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You swore as much too, Mr. Sterling; but your laws in the city will excuse you, I suppose ; for you never strike a balance, without-errors excepted. - Sterl. I am a father, my lord; but for the sake of all other fathers, I think I ought not to forgive her, for fear of encouraging other silly girls, like herself, to throw themselves away without the consent of their parents. .Love. I hope there will be no danger of that, sir. Young ladies, with minds like my Fanny's, would startle at the very shadow of vice; and when they know to what uneasiness only an indiscretion has exposed her, her example, instead of encouraging, will rather serve to deter them.

Mrs. Heidel. Indiscretion, quotha ! a mighty pretty delicat word to express obedience!

Lord O. For my part, I indulge my own passions too much to tyrannize, over those of other people. Poor souls! I pity them. And you must forgive them, too. Come, come, melt a little of your flint, Mr. Sterling !

Sterl. Why, why, as to that, my lord—to be sure, he is a relation of your's, my lord- What say you, sister Heidelberg ? Mrs. Heidel. The girl's ruin'd, and I forgive her.

Sterl, Well-so do I, then. Nay, no thanks~ [To · LOVEWELL and Fanny, who seem preparing to speak.]there's an end of the matter.

Lord O. But, Lovewell, what makes you dunıb all this while ?

Love. Your kindness, my lord- I can scarce believe my own senses--they are all in a tumult of fear, joy, love, expectation, and gratitude; I ever was, and am now more bound in duty to your lordship. For you, Mr. Sterling, if every moment of my life, spent gratefully in your service, will in some measure compensate the want of fortune, you perhaps will not repent your goodness to me. And you, 'ladies, I flatter myself, will not for the future suspect me of artifice and

VOL. III,

intrigue-I shall be happy to oblige and serve you. As for you, Sir John

Sir John. No apologies to me, Lovewell; I do not deserve any. All I have to offer in excuse for what has happened, is my total ignorance of your situation. Had you dealt a little more openly with me, you would have saved me, yourself, and that lady, (who, I hope, will pardon my behaviour) a great deal of uneasiness. Give me leave, however, to assure you, that light and capricious as I may have appeared, now my infatuation is over, I have sensibility enough to be ashamed of the part I have acted, and honour enough to rejoice at your happiness.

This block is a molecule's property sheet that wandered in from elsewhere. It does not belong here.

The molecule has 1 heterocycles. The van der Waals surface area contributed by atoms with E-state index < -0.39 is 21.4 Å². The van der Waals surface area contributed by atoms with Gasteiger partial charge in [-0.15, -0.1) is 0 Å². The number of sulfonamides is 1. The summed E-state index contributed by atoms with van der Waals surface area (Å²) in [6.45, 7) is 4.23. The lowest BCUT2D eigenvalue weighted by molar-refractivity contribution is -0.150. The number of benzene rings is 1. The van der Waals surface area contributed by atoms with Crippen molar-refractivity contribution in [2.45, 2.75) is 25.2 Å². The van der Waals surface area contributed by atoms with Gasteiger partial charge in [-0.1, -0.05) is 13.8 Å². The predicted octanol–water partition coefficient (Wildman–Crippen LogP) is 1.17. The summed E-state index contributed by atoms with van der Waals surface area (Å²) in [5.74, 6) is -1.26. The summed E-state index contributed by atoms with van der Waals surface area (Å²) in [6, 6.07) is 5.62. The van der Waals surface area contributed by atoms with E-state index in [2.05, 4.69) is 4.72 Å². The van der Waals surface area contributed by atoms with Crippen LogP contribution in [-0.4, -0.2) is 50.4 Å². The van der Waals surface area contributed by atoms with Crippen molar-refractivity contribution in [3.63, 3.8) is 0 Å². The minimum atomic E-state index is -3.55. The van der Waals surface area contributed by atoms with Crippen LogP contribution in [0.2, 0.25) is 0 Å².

Love. And now, my dearest Fanny, though we are seemingly the happiest of beings, yet all our joys will be damped, if his lordship’s generosity, and Mr. Sterling's forgiveness, should not be succeeded by the indulgence, approbation, and consent of these our best benefactors.

To the audience.

THE END.

ALL IN THE WRONG,

A COMEDY.

BY

ARTHUR MURPHY.

DRAMATIS PERSONÆ.

N RESTLESS. BEVERLEY. SIR WILLIAM BELLMONT. BELLMONT. BLANDFORD. ROBERT. BRUSH.

LADY RESTLESS. BELINDA. CLARISSA. TATTLE. TIPPETT. MARMALET.

ALL IN THE WRONG.

ACT I.

Scene 1.The Park. Enter Sir John RESTLESS and ROBERT, from a house in

the side scene. Sir John. Sir John Restless! Sir John Restless! thon hast played the fool with a vengeance. What devil whispered thee to marry such a woman --Robert, you have been a faithful servant, and I value you. Did your lady go out at this door here into the Park, or did she go out at the street door?

Rob. This door, sir.

Sir John. Robert, I will never live in a house again that has two doors to it.

Rob. Sir!

Sir John. I will give warning to my landlord in. stantly. The eyes of Argus are not sufficient to watch the motions of a wife, where there is a street door, and a back door, to favour her escapes.

Rob. Upon my word, sir, I wish you will pardon my boldness, sir,- I wish you would shake off this uneasiness that preys upon your spirits. It grieves me to the heart,-it does, indeed, sir, to see you in this way : banish your suspicions: you have conceived some strange aversion, I am afraid, to my lady, sir.

Sir John. No, Robert: no aversion ; in spite of me, I doat upon her still.

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